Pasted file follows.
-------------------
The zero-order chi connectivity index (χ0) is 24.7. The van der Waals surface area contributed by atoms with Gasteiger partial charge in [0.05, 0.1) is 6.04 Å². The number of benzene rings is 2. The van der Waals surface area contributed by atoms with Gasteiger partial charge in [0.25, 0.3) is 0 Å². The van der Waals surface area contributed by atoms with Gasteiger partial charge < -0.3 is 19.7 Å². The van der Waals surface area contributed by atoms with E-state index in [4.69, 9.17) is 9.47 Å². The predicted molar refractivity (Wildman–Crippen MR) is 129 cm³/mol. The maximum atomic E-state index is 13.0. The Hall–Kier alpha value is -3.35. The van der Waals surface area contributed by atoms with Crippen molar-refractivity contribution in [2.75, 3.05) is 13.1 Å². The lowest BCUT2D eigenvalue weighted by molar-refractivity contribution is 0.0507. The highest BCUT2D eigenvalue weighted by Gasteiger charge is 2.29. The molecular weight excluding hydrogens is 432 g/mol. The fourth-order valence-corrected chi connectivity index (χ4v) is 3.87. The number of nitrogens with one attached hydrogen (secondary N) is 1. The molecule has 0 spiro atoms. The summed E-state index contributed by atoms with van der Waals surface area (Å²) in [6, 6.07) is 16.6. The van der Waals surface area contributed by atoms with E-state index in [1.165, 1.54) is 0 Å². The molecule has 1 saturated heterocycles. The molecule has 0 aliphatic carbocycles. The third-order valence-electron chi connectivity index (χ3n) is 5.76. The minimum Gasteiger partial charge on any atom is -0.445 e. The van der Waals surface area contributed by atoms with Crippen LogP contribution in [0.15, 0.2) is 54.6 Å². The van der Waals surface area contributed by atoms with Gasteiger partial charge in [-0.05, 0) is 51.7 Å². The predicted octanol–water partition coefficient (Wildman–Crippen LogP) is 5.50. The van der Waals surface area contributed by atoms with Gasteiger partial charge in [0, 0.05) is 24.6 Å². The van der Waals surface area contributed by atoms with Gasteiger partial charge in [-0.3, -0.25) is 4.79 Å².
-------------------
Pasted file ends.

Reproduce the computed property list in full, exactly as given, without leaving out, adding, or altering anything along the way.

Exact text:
The zero-order chi connectivity index (χ0) is 24.7. The van der Waals surface area contributed by atoms with Gasteiger partial charge in [0.05, 0.1) is 6.04 Å². The number of benzene rings is 2. The van der Waals surface area contributed by atoms with Gasteiger partial charge in [0.25, 0.3) is 0 Å². The van der Waals surface area contributed by atoms with Gasteiger partial charge < -0.3 is 19.7 Å². The van der Waals surface area contributed by atoms with E-state index in [4.69, 9.17) is 9.47 Å². The predicted molar refractivity (Wildman–Crippen MR) is 129 cm³/mol. The maximum atomic E-state index is 13.0. The Hall–Kier alpha value is -3.35. The van der Waals surface area contributed by atoms with Crippen molar-refractivity contribution in [2.75, 3.05) is 13.1 Å². The lowest BCUT2D eigenvalue weighted by molar-refractivity contribution is 0.0507. The highest BCUT2D eigenvalue weighted by Gasteiger charge is 2.29. The molecular weight excluding hydrogens is 432 g/mol. The fourth-order valence-corrected chi connectivity index (χ4v) is 3.87. The number of nitrogens with one attached hydrogen (secondary N) is 1. The molecule has 0 spiro atoms. The summed E-state index contributed by atoms with van der Waals surface area (Å²) in [6, 6.07) is 16.6. The van der Waals surface area contributed by atoms with E-state index in [1.165, 1.54) is 0 Å². The molecule has 1 saturated heterocycles. The molecule has 0 aliphatic carbocycles. The third-order valence-electron chi connectivity index (χ3n) is 5.76. The minimum Gasteiger partial charge on any atom is -0.445 e. The van der Waals surface area contributed by atoms with Crippen LogP contribution in [0.15, 0.2) is 54.6 Å². The van der Waals surface area contributed by atoms with Gasteiger partial charge in [-0.05, 0) is 51.7 Å². The predicted octanol–water partition coefficient (Wildman–Crippen LogP) is 5.50. The van der Waals surface area contributed by atoms with Gasteiger partial charge in [0, 0.05) is 24.6 Å². The van der Waals surface area contributed by atoms with Gasteiger partial charge in [-0.3, -0.25) is 4.79 Å².